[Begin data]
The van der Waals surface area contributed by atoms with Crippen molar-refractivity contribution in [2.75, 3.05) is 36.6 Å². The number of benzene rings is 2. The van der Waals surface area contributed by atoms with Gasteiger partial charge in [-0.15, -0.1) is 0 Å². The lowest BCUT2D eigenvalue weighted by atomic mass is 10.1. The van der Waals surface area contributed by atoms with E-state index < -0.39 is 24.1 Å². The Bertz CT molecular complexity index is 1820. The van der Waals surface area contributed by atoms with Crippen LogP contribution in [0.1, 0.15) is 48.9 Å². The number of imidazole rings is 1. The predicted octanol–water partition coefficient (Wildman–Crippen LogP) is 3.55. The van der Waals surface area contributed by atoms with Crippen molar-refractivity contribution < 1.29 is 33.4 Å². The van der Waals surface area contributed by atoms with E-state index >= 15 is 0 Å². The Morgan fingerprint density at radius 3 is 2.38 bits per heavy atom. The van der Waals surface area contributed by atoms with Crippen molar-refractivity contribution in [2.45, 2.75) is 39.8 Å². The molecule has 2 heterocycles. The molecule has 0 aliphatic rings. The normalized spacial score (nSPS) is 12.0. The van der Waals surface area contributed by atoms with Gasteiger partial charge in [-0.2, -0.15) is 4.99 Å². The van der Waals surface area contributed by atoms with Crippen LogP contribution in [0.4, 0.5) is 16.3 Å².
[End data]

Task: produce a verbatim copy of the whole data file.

The van der Waals surface area contributed by atoms with Crippen molar-refractivity contribution in [2.75, 3.05) is 36.6 Å². The number of benzene rings is 2. The van der Waals surface area contributed by atoms with Gasteiger partial charge in [-0.15, -0.1) is 0 Å². The lowest BCUT2D eigenvalue weighted by atomic mass is 10.1. The van der Waals surface area contributed by atoms with E-state index < -0.39 is 24.1 Å². The Bertz CT molecular complexity index is 1820. The van der Waals surface area contributed by atoms with Crippen LogP contribution in [0.1, 0.15) is 48.9 Å². The number of imidazole rings is 1. The predicted octanol–water partition coefficient (Wildman–Crippen LogP) is 3.55. The van der Waals surface area contributed by atoms with Crippen molar-refractivity contribution < 1.29 is 33.4 Å². The van der Waals surface area contributed by atoms with E-state index >= 15 is 0 Å². The Morgan fingerprint density at radius 3 is 2.38 bits per heavy atom. The van der Waals surface area contributed by atoms with Crippen molar-refractivity contribution in [2.45, 2.75) is 39.8 Å². The molecule has 2 heterocycles. The molecule has 0 aliphatic rings. The normalized spacial score (nSPS) is 12.0. The van der Waals surface area contributed by atoms with Gasteiger partial charge in [-0.2, -0.15) is 4.99 Å². The van der Waals surface area contributed by atoms with Crippen LogP contribution in [0.4, 0.5) is 16.3 Å².